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A captive insurance company could be set up under one of many offshore jurisdictions, or in a country (e.g., one of the 39 US States). Some captives such as the risk retention group (RRG) must be licensed domestically. Offshore jurisdictions tend to be more accommodating than the domestic insurance regulators. As a practical matter, most offshore CICs owned by a US taxpayer elect to be treated under IRC § 953(d) as a domestic company for federal taxation. However, an offshore CIC does not pay state income taxes. It costs less to license and manage an offshore CIC than it does domestically. A offshore company has better asset protection options than a domestic one. An example is an offshore irrevocable trust that owns an offshore captive insurance business. This provides asset protection for creditors and grantors, as well as allowing the grantor to reap the benefits of the trust.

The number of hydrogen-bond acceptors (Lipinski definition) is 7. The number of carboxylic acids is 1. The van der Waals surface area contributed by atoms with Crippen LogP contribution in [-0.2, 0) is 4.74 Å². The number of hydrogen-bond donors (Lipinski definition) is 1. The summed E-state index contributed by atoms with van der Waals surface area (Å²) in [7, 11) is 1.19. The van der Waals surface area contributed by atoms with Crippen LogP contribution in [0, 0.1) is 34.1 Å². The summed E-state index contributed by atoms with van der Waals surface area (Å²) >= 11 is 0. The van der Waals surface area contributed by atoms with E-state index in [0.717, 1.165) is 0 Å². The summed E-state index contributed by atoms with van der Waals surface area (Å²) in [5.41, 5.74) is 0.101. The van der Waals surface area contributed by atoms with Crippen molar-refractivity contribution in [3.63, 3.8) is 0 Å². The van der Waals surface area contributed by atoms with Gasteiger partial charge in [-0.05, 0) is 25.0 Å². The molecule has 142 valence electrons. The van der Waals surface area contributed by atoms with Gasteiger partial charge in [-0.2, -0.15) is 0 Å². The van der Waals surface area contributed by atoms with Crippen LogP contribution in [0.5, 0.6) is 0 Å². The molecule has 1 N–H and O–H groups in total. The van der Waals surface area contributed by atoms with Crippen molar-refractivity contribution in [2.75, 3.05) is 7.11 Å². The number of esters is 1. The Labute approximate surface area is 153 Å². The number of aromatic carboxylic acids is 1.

Captive insurance companies can help US business owners save money on their insurance premiums. They also build wealth, reduce taxes, and make it easier to integrate into estate and asset planning. A captive insurance company can shift up to $1.2million of taxable income as deductible premiums from an operational business to a CIC with low taxes.